South Americans founded the Hopewell Culture in the Florida Panhandle

The oldest “Hopewell” artifacts (600 BC) are found near the confluence of the Apalachicola and Chipola Rivers in Florida. The oldest “Hopewell” artifacts in Ohio date from around 100 BC.

by Richard L. Thornton, Architect and City Planner

Origins of the Chickasaw and Creek Peoples – Part Ten

It was one of those days that didn’t seem important . . . until decades later. On a February afternoon in my Sophomore year, my Architectural Design professor let me out of lab early so I could interview for a small drafting job at the Georgia State University Anthropology Dept. My interview with Dr. Arthur Kelly lasted about a minute. I showed him a couple of my recent design projects, drawn with ink. He said, “You did that?” I told them that Tech professors would not even grade a project unless the graphics were perfect. I instantly got the job of drawing a precise, ink on mylar plastic site plan of the 9FU14 village site on the Chattahoochee River, just downstream from Six Flags Over Georgia.

Dr. Kelly and the two GSU professors, whose names I have forgotten, then showed me ceramic artifacts from several sites on the Chattahoochee, which they thought either came from Mexico or were copies of artifacts from Mexico. I knew nothing about the subject, so took them at their word. Eighteen months later I would be looking at identical artifacts in the Chontal Maya exhibits at the museums in Ciudad de Campeche and Villahermosa, Tabasco.

The Gringo archaeology professors knew nothing about the Chontal Mayas. The Chontal Mayas had the nautical skills and boats very similar in appearance and construction to Scandinavian longboats, which could easily sail from the tip of the Yucatan Peninsula directly across the Gulf of Mexico to the mouth of the Apalachicola River, Pensacola Bay or Mobile Bay.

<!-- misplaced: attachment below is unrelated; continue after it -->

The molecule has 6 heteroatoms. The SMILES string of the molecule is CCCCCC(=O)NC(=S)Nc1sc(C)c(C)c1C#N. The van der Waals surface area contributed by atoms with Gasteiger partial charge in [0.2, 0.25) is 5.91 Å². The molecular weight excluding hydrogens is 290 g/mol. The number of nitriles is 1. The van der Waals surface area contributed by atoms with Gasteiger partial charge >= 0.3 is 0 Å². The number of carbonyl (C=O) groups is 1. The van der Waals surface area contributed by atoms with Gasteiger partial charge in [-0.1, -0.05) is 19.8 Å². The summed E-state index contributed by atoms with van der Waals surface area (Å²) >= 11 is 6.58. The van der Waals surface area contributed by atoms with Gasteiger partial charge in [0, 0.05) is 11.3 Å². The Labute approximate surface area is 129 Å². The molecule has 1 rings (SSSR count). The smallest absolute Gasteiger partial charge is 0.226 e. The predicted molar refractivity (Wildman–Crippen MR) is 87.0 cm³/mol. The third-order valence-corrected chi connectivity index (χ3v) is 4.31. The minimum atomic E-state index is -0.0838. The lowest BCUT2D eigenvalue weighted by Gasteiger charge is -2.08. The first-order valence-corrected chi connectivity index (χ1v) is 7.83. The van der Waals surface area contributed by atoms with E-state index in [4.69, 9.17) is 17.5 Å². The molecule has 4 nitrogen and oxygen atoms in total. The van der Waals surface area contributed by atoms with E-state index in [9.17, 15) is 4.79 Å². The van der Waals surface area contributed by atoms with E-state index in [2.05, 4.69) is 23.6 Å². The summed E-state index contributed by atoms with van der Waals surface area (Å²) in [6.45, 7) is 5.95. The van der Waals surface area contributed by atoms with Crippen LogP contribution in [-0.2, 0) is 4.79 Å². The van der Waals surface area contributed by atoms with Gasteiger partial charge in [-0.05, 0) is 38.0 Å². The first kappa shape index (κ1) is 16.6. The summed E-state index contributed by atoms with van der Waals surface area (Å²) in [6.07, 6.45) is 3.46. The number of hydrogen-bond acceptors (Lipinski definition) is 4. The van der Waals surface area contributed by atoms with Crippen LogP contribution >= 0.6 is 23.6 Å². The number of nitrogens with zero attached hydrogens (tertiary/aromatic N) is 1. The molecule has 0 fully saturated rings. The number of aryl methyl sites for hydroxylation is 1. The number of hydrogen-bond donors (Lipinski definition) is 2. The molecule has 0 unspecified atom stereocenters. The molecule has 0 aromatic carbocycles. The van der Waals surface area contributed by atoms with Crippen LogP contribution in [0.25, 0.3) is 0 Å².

The final conversation between the three professors, while I was there, was the fact that all the evidence was stacking up toward advanced American cultures moving from south to north . . . not from the Midwestern United States outward to everywhere else. That of the official belief of all the national archaeological associations at the time. Brochures given to visitors at Ocmulgee Mounds told them that the Deptford Culture came from Ohio, the Swift Creek Culture came from the Boston-Cape Cod region and the founders of Ocmulgee came from Cahokia, Illinois. I was taught in anthropology class that the first mounds and the first agriculture occurred in eastern Ohio. However, no one knew where the founders of the Hopewell Culture came from.

Between 1934 and 1943,  pioneer female anthropologist, E. F. Greenman, published a series of articles in professional journals about a mound-building culture along the Apalachicola River and westward to Pensacola, FL, which seemed ancient, plus produced earthworks and artifacts similar to those of the Hopewell Culture. 1 Most of the mounds near Apalachicola, Panama City, Fort Walton, and Pensacola, FL were under ocean water.  Greenman cited this fact as proof of their antiquity, because radiocarbon dating did not exist at that time. Her work was largely ignored because she was a woman and a Southerner.  Midwestern academicians didn’t even bother to read her articles, because in their eyes, her ideas were impossible and heretical.

1 – Hopewellian Traits in Florida by E. F. Greenman  – Cambridge University Press – American Antiquity – Vol. 3, No. 4 (Apr., 1938), pp. 327-332.

Grave Creek Mound in West Virginia

During the very same period, pioneer anthropologists,  William S. Webb and Charles E. Snow, became convinced that the Adena and Hopewell mounds were constructed by two entirely different American Indian tribes. 2 There were pervasive myths in New England and the Midwest that the Adena mounds were built by the Welsh colonists of Prince Madoc and that the Hopewell earthworks were constructed by the Lost Ten Tribes of Israel.